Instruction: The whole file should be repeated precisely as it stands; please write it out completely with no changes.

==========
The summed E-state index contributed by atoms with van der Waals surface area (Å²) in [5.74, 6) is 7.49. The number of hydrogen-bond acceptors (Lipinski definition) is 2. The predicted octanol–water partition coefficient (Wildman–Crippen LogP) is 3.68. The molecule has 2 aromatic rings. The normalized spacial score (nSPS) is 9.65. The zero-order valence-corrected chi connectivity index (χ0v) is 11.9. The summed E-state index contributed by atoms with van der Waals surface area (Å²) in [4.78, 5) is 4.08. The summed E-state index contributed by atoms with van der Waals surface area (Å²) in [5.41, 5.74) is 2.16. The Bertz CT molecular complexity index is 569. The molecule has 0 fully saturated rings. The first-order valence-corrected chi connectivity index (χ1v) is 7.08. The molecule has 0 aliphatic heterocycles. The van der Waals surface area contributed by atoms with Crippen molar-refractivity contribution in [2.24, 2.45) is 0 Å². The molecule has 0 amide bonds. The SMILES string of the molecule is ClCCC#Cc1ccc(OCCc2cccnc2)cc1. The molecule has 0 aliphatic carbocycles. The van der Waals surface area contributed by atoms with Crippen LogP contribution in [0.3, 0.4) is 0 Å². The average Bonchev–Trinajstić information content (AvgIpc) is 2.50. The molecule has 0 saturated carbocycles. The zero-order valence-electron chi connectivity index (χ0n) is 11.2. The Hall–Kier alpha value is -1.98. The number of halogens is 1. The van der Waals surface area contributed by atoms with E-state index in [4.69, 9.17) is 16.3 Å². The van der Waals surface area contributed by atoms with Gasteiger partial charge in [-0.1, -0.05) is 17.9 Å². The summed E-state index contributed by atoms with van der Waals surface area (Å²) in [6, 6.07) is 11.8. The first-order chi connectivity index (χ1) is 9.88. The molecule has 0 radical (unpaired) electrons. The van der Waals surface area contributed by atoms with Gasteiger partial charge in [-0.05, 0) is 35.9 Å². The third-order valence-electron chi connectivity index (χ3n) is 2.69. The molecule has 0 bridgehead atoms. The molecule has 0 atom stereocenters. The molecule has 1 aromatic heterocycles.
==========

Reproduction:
The summed E-state index contributed by atoms with van der Waals surface area (Å²) in [5.74, 6) is 7.49. The number of hydrogen-bond acceptors (Lipinski definition) is 2. The predicted octanol–water partition coefficient (Wildman–Crippen LogP) is 3.68. The molecule has 2 aromatic rings. The normalized spacial score (nSPS) is 9.65. The zero-order valence-corrected chi connectivity index (χ0v) is 11.9. The summed E-state index contributed by atoms with van der Waals surface area (Å²) in [4.78, 5) is 4.08. The summed E-state index contributed by atoms with van der Waals surface area (Å²) in [5.41, 5.74) is 2.16. The Bertz CT molecular complexity index is 569. The molecule has 0 fully saturated rings. The first-order valence-corrected chi connectivity index (χ1v) is 7.08. The molecule has 0 aliphatic heterocycles. The van der Waals surface area contributed by atoms with Crippen molar-refractivity contribution in [2.24, 2.45) is 0 Å². The molecule has 0 amide bonds. The SMILES string of the molecule is ClCCC#Cc1ccc(OCCc2cccnc2)cc1. The molecule has 0 aliphatic carbocycles. The van der Waals surface area contributed by atoms with Crippen LogP contribution in [0.3, 0.4) is 0 Å². The average Bonchev–Trinajstić information content (AvgIpc) is 2.50. The molecule has 0 saturated carbocycles. The zero-order valence-electron chi connectivity index (χ0n) is 11.2. The Hall–Kier alpha value is -1.98. The number of halogens is 1. The van der Waals surface area contributed by atoms with E-state index in [4.69, 9.17) is 16.3 Å². The van der Waals surface area contributed by atoms with Gasteiger partial charge in [-0.1, -0.05) is 17.9 Å². The summed E-state index contributed by atoms with van der Waals surface area (Å²) in [6, 6.07) is 11.8. The first-order chi connectivity index (χ1) is 9.88. The molecule has 0 radical (unpaired) electrons. The van der Waals surface area contributed by atoms with Gasteiger partial charge in [-0.05, 0) is 35.9 Å². The third-order valence-electron chi connectivity index (χ3n) is 2.69. The molecule has 0 bridgehead atoms. The molecule has 0 atom stereocenters. The molecule has 1 aromatic heterocycles.